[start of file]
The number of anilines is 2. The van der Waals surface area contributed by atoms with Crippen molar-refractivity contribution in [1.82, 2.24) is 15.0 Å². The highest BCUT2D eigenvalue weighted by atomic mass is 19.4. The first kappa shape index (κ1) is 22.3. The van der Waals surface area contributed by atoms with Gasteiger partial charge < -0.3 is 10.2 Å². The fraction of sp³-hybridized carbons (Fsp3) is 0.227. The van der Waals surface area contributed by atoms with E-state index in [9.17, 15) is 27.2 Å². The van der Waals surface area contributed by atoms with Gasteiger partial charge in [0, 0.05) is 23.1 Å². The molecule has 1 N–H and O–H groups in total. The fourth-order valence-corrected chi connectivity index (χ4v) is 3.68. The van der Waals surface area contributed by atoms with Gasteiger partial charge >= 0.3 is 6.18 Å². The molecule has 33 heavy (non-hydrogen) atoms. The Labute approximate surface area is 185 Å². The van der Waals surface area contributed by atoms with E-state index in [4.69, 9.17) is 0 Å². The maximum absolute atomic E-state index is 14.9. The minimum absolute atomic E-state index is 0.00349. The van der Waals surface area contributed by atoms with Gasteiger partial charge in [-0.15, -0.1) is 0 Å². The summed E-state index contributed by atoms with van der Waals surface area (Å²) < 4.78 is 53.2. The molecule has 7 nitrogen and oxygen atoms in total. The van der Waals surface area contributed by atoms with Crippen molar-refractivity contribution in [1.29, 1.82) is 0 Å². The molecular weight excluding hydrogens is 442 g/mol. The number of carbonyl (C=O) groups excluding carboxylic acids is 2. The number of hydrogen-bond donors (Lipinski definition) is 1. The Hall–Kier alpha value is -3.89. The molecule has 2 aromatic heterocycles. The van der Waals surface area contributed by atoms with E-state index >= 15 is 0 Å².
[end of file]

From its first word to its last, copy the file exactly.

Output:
The number of anilines is 2. The van der Waals surface area contributed by atoms with Crippen molar-refractivity contribution in [1.82, 2.24) is 15.0 Å². The highest BCUT2D eigenvalue weighted by atomic mass is 19.4. The first kappa shape index (κ1) is 22.3. The van der Waals surface area contributed by atoms with Gasteiger partial charge < -0.3 is 10.2 Å². The fraction of sp³-hybridized carbons (Fsp3) is 0.227. The van der Waals surface area contributed by atoms with E-state index in [9.17, 15) is 27.2 Å². The van der Waals surface area contributed by atoms with Gasteiger partial charge in [0, 0.05) is 23.1 Å². The molecule has 1 N–H and O–H groups in total. The fourth-order valence-corrected chi connectivity index (χ4v) is 3.68. The van der Waals surface area contributed by atoms with Gasteiger partial charge >= 0.3 is 6.18 Å². The molecule has 33 heavy (non-hydrogen) atoms. The Labute approximate surface area is 185 Å². The van der Waals surface area contributed by atoms with E-state index in [4.69, 9.17) is 0 Å². The maximum absolute atomic E-state index is 14.9. The minimum absolute atomic E-state index is 0.00349. The van der Waals surface area contributed by atoms with Gasteiger partial charge in [-0.15, -0.1) is 0 Å². The summed E-state index contributed by atoms with van der Waals surface area (Å²) < 4.78 is 53.2. The molecule has 7 nitrogen and oxygen atoms in total. The van der Waals surface area contributed by atoms with Crippen molar-refractivity contribution in [1.29, 1.82) is 0 Å². The molecular weight excluding hydrogens is 442 g/mol. The number of carbonyl (C=O) groups excluding carboxylic acids is 2. The number of hydrogen-bond donors (Lipinski definition) is 1. The Hall–Kier alpha value is -3.89. The molecule has 2 aromatic heterocycles. The van der Waals surface area contributed by atoms with E-state index >= 15 is 0 Å².